Even though S.M.M, had been detained for a period of two and half years and was considered vulnerable as someone suffering from serious mental health problems, nothing much turned upon the issues of the stay on forced removals to Zimbabwe that was in place during his period of detention but most importantly, because of his conduct during the period of detention, the ECHR refused to afford the applicant any financial compensation for the period during which he was found to have been unlawfully detained.
In PAPOSHVILI v. BELGIUM – 41738/10 (Judgment (Merits and Just Satisfaction) : Court (Grand Chamber))  ECHR 1113, the ECHR stated, “The Court concludes from this recapitulation of the case-law that the application of Article 3 of the Convention only in cases where the person facing expulsion is close to death, which has been its practice since the judgment in N. v. the United Kingdom, has deprived aliens who are seriously ill, but whose condition is less critical, of the benefit of that provision. As a corollary to this, the case-law subsequent to N. v. the United Kingdom has not provided more detailed guidance regarding the “very exceptional cases” referred to in N. v. the United Kingdom, other than the case contemplated in D. v. the United Kingdom”.
The outcome in Kiarie and Byndloss, R (on the applications of) v Secretary of State for the Home Department  UKSC 42 (14 June 2017) in the Supreme Court is the epitome of immigration lawyer nirvana. When making deportation orders in Kiarie and Byndloss, the Secretary of State issued Section 94B certificates, the effect of which was that they could bring their appeals only after they had been deported to Kenya and Jamaica. The issue in the two appeals before the Supreme Court was whether the certificates were lawful. Did the certificates breach the rights of the appellants under Article 8 of the ECHR? Unlike the Court of Appeal, the Supreme Court has most sensibly decided that the Section 94B certification procedure is unlawful and unfair.
By not paying proper regard to fundamentals so as to advance a tactful and relevant legal analysis approach from the very start, stemming from the very decision to cease refugee status, the Secretary of State woefully missed out on an opportunity to deport a Zimbabwean national who had never been granted refugee status but rather was conferred it on a technicality for the purposes of family re-unification.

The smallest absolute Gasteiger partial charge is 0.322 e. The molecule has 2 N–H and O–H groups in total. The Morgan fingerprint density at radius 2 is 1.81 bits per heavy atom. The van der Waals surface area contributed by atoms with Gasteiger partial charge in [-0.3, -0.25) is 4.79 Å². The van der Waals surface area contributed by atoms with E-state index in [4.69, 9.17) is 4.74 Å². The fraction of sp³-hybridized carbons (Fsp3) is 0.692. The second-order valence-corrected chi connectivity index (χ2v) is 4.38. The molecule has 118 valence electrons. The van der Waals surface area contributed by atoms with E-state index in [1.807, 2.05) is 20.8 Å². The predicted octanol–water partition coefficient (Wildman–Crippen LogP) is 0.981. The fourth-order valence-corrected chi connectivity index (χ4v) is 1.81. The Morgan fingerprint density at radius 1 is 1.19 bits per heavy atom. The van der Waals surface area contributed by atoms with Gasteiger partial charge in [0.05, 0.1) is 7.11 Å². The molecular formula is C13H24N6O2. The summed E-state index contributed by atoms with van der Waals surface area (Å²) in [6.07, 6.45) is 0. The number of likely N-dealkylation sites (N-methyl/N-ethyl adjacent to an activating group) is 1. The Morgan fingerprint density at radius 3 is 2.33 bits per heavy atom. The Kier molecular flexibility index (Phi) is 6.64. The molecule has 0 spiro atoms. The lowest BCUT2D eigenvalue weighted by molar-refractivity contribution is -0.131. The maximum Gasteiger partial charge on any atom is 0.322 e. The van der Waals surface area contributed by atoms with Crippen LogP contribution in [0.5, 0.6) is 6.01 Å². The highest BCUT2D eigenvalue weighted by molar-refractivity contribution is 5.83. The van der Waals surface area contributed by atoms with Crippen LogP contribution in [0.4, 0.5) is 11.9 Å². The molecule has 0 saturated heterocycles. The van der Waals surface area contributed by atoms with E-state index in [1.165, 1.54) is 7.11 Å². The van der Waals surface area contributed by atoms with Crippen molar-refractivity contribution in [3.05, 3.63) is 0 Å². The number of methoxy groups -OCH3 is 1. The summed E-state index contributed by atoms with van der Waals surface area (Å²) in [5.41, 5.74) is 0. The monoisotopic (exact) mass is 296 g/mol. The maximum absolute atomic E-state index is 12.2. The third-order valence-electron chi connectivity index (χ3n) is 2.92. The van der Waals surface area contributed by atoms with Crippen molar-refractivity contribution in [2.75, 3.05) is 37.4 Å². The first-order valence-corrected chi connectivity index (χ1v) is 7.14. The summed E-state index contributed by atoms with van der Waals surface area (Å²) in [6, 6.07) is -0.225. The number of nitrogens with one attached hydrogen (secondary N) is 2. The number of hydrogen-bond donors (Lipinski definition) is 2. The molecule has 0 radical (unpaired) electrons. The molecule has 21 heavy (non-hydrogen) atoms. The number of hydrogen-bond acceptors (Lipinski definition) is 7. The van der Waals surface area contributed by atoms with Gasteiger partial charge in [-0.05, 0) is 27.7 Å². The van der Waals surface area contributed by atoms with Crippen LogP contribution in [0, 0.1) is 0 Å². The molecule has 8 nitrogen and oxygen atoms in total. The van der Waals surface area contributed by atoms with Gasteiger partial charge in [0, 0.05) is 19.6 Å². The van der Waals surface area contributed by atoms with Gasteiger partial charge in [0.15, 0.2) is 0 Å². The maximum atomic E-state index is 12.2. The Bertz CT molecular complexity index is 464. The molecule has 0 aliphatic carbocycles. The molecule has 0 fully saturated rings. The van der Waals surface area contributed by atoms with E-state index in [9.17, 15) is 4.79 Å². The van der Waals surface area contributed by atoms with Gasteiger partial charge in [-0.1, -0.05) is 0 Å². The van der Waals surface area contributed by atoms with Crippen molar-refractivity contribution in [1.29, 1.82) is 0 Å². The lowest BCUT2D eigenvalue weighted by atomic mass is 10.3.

Imagine your first time as an Appellant at an immigration Tribunal hearing venue. What would you expect? Regular refreshments of free tea and biscuits as you wait your turn to be heard by a Judge? After all, you have paid at least £140.00 towards the Tribunal appeal fee. Would you expect to arrive and find 20 or so people crammed in a waiting room with hardly any seating space? What if you are overwhelmed by all this and are too nervous to approach an Usher for updates? Would you simply sit there not knowing what next to expect as the hours go by? Would you anticipate the Usher approaching and addressing you by name since they would have taken your name down from the beginning or would you expect to be addressed en masse along with the rest of the visitors?
“The question is whether there is now general acceptance that these rules are here to stay as unchallengeable/unamendable….”, so enquired my previous blog article of October 2015 in relation to the Rules relating to Adult Dependent Relatives( ADR’s): Adult Dependant Relatives: Very Deliberately Onerous Rules
An ambitious challenge brought about by BRITCITS in BRITCITS v The Secretary of State for the Home Department  EWCA Civ 368 (24 May 2017) has elicited a negative response to the question of whether the ADR Rules can be challenged successfully with a view to striking them down as unlawful. Rather, the Court of Appeal emphasized disappointingly, “ True it is that significantly fewer dependants, including parents, will be able to satisfy the new conditions but that was always the intention”.